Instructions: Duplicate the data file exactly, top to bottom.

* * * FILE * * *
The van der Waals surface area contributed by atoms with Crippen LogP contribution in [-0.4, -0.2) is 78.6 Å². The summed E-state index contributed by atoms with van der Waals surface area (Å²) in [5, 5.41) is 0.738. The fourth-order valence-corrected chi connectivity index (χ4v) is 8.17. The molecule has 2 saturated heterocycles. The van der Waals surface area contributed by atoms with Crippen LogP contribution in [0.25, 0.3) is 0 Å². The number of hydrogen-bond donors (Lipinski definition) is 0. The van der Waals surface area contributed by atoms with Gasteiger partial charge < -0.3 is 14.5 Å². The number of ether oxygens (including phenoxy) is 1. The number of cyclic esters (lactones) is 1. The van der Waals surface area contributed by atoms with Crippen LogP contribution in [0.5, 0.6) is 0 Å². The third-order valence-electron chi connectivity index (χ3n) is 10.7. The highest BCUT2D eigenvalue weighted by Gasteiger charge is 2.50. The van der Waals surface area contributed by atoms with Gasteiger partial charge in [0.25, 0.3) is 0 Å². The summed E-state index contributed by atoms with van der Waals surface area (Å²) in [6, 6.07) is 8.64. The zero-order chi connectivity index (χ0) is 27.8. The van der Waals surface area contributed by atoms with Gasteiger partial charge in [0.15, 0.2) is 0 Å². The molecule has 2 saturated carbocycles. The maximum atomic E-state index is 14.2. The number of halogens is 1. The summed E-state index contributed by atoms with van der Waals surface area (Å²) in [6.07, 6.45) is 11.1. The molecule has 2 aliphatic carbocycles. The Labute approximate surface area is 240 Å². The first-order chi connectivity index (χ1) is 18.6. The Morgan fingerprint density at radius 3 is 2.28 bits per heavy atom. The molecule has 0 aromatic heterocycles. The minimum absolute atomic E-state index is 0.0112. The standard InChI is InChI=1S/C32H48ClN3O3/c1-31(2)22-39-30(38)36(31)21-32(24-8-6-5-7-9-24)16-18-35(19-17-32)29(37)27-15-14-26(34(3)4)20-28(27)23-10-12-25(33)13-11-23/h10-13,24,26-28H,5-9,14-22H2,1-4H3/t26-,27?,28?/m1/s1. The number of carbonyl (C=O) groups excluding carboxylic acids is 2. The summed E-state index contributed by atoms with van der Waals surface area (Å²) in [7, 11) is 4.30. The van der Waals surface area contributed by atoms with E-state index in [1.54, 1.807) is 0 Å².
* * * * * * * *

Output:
The van der Waals surface area contributed by atoms with Crippen LogP contribution in [-0.4, -0.2) is 78.6 Å². The summed E-state index contributed by atoms with van der Waals surface area (Å²) in [5, 5.41) is 0.738. The fourth-order valence-corrected chi connectivity index (χ4v) is 8.17. The molecule has 2 saturated heterocycles. The van der Waals surface area contributed by atoms with Crippen LogP contribution in [0.25, 0.3) is 0 Å². The number of hydrogen-bond donors (Lipinski definition) is 0. The van der Waals surface area contributed by atoms with Gasteiger partial charge < -0.3 is 14.5 Å². The number of ether oxygens (including phenoxy) is 1. The number of cyclic esters (lactones) is 1. The van der Waals surface area contributed by atoms with Crippen LogP contribution in [0.5, 0.6) is 0 Å². The third-order valence-electron chi connectivity index (χ3n) is 10.7. The highest BCUT2D eigenvalue weighted by Gasteiger charge is 2.50. The van der Waals surface area contributed by atoms with Gasteiger partial charge in [0.25, 0.3) is 0 Å². The summed E-state index contributed by atoms with van der Waals surface area (Å²) in [6, 6.07) is 8.64. The zero-order chi connectivity index (χ0) is 27.8. The van der Waals surface area contributed by atoms with Gasteiger partial charge in [0.15, 0.2) is 0 Å². The molecule has 2 saturated carbocycles. The maximum atomic E-state index is 14.2. The number of halogens is 1. The summed E-state index contributed by atoms with van der Waals surface area (Å²) in [6.07, 6.45) is 11.1. The molecule has 2 aliphatic carbocycles. The Labute approximate surface area is 240 Å². The first-order chi connectivity index (χ1) is 18.6. The Morgan fingerprint density at radius 3 is 2.28 bits per heavy atom. The molecule has 0 aromatic heterocycles. The minimum absolute atomic E-state index is 0.0112. The standard InChI is InChI=1S/C32H48ClN3O3/c1-31(2)22-39-30(38)36(31)21-32(24-8-6-5-7-9-24)16-18-35(19-17-32)29(37)27-15-14-26(34(3)4)20-28(27)23-10-12-25(33)13-11-23/h10-13,24,26-28H,5-9,14-22H2,1-4H3/t26-,27?,28?/m1/s1. The number of carbonyl (C=O) groups excluding carboxylic acids is 2. The summed E-state index contributed by atoms with van der Waals surface area (Å²) in [7, 11) is 4.30. The van der Waals surface area contributed by atoms with E-state index in [1.54, 1.807) is 0 Å².